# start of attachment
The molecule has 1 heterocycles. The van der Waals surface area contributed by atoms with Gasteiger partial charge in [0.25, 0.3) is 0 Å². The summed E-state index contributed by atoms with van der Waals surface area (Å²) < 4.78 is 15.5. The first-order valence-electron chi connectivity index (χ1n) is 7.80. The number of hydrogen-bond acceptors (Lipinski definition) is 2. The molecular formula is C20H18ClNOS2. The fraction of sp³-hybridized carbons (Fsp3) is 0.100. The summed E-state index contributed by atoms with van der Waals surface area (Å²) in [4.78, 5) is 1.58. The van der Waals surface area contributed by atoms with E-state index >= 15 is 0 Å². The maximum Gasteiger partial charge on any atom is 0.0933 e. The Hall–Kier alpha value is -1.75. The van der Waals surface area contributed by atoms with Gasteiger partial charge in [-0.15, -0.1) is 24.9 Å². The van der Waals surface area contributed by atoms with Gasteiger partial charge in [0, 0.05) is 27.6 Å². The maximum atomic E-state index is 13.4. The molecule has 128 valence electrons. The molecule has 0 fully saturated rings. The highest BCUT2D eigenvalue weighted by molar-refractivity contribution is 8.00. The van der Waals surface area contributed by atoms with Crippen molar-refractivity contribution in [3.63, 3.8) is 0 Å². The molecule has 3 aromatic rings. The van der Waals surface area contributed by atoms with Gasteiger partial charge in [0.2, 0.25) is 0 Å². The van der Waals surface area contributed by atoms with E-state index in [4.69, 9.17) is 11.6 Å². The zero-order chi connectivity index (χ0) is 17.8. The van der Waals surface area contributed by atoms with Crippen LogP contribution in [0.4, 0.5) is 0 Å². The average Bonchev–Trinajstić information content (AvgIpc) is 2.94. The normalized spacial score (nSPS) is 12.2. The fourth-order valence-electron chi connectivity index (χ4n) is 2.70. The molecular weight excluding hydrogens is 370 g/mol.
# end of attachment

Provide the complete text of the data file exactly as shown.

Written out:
The molecule has 1 heterocycles. The van der Waals surface area contributed by atoms with Gasteiger partial charge in [0.25, 0.3) is 0 Å². The summed E-state index contributed by atoms with van der Waals surface area (Å²) < 4.78 is 15.5. The first-order valence-electron chi connectivity index (χ1n) is 7.80. The number of hydrogen-bond acceptors (Lipinski definition) is 2. The molecular formula is C20H18ClNOS2. The fraction of sp³-hybridized carbons (Fsp3) is 0.100. The summed E-state index contributed by atoms with van der Waals surface area (Å²) in [4.78, 5) is 1.58. The van der Waals surface area contributed by atoms with E-state index >= 15 is 0 Å². The maximum Gasteiger partial charge on any atom is 0.0933 e. The Hall–Kier alpha value is -1.75. The van der Waals surface area contributed by atoms with Gasteiger partial charge in [-0.15, -0.1) is 24.9 Å². The van der Waals surface area contributed by atoms with Gasteiger partial charge in [0, 0.05) is 27.6 Å². The maximum atomic E-state index is 13.4. The molecule has 128 valence electrons. The molecule has 0 fully saturated rings. The highest BCUT2D eigenvalue weighted by molar-refractivity contribution is 8.00. The van der Waals surface area contributed by atoms with Crippen molar-refractivity contribution in [3.63, 3.8) is 0 Å². The molecule has 3 aromatic rings. The van der Waals surface area contributed by atoms with Gasteiger partial charge in [0.2, 0.25) is 0 Å². The van der Waals surface area contributed by atoms with E-state index in [4.69, 9.17) is 11.6 Å². The zero-order chi connectivity index (χ0) is 17.8. The van der Waals surface area contributed by atoms with Crippen LogP contribution in [0.4, 0.5) is 0 Å². The average Bonchev–Trinajstić information content (AvgIpc) is 2.94. The normalized spacial score (nSPS) is 12.2. The fourth-order valence-electron chi connectivity index (χ4n) is 2.70. The molecular weight excluding hydrogens is 370 g/mol.